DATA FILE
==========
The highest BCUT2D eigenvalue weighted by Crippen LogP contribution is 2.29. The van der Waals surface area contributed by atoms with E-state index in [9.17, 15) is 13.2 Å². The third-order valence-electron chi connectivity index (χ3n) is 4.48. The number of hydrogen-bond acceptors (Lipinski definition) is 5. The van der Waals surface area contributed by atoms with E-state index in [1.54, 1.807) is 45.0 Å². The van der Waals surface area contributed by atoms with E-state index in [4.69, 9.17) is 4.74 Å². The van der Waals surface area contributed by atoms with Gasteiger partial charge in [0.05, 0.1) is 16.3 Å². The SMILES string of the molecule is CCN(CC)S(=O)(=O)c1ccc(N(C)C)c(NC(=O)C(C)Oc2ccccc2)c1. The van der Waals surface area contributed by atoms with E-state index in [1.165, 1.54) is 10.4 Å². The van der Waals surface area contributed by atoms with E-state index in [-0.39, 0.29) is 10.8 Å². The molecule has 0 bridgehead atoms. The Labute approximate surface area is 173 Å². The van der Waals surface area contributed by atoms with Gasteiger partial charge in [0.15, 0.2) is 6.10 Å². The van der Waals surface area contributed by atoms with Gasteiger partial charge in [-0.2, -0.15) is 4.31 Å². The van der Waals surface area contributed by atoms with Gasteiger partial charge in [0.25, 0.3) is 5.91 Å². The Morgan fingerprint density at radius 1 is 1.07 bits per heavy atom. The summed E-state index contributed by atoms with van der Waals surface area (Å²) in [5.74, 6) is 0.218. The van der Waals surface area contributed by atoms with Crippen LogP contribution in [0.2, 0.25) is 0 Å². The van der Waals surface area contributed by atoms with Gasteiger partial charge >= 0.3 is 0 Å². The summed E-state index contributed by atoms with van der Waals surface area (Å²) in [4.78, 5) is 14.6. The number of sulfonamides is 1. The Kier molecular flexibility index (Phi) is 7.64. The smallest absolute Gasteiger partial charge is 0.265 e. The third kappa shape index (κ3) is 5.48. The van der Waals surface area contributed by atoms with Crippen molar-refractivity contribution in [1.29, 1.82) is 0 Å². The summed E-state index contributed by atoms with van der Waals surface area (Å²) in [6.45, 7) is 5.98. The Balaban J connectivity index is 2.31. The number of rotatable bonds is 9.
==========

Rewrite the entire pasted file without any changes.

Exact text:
The highest BCUT2D eigenvalue weighted by Crippen LogP contribution is 2.29. The van der Waals surface area contributed by atoms with E-state index in [9.17, 15) is 13.2 Å². The third-order valence-electron chi connectivity index (χ3n) is 4.48. The number of hydrogen-bond acceptors (Lipinski definition) is 5. The van der Waals surface area contributed by atoms with E-state index in [1.54, 1.807) is 45.0 Å². The van der Waals surface area contributed by atoms with E-state index in [4.69, 9.17) is 4.74 Å². The van der Waals surface area contributed by atoms with Gasteiger partial charge in [0.05, 0.1) is 16.3 Å². The SMILES string of the molecule is CCN(CC)S(=O)(=O)c1ccc(N(C)C)c(NC(=O)C(C)Oc2ccccc2)c1. The van der Waals surface area contributed by atoms with E-state index in [1.165, 1.54) is 10.4 Å². The van der Waals surface area contributed by atoms with E-state index in [-0.39, 0.29) is 10.8 Å². The molecule has 0 bridgehead atoms. The Labute approximate surface area is 173 Å². The van der Waals surface area contributed by atoms with Gasteiger partial charge in [0.15, 0.2) is 6.10 Å². The van der Waals surface area contributed by atoms with Gasteiger partial charge in [-0.2, -0.15) is 4.31 Å². The van der Waals surface area contributed by atoms with Gasteiger partial charge in [0.25, 0.3) is 5.91 Å². The Morgan fingerprint density at radius 1 is 1.07 bits per heavy atom. The summed E-state index contributed by atoms with van der Waals surface area (Å²) in [5.74, 6) is 0.218. The van der Waals surface area contributed by atoms with Crippen LogP contribution in [0.2, 0.25) is 0 Å². The van der Waals surface area contributed by atoms with Gasteiger partial charge >= 0.3 is 0 Å². The summed E-state index contributed by atoms with van der Waals surface area (Å²) in [4.78, 5) is 14.6. The number of sulfonamides is 1. The Kier molecular flexibility index (Phi) is 7.64. The smallest absolute Gasteiger partial charge is 0.265 e. The third kappa shape index (κ3) is 5.48. The van der Waals surface area contributed by atoms with Crippen molar-refractivity contribution in [1.29, 1.82) is 0 Å². The summed E-state index contributed by atoms with van der Waals surface area (Å²) in [6.45, 7) is 5.98. The Balaban J connectivity index is 2.31. The number of rotatable bonds is 9.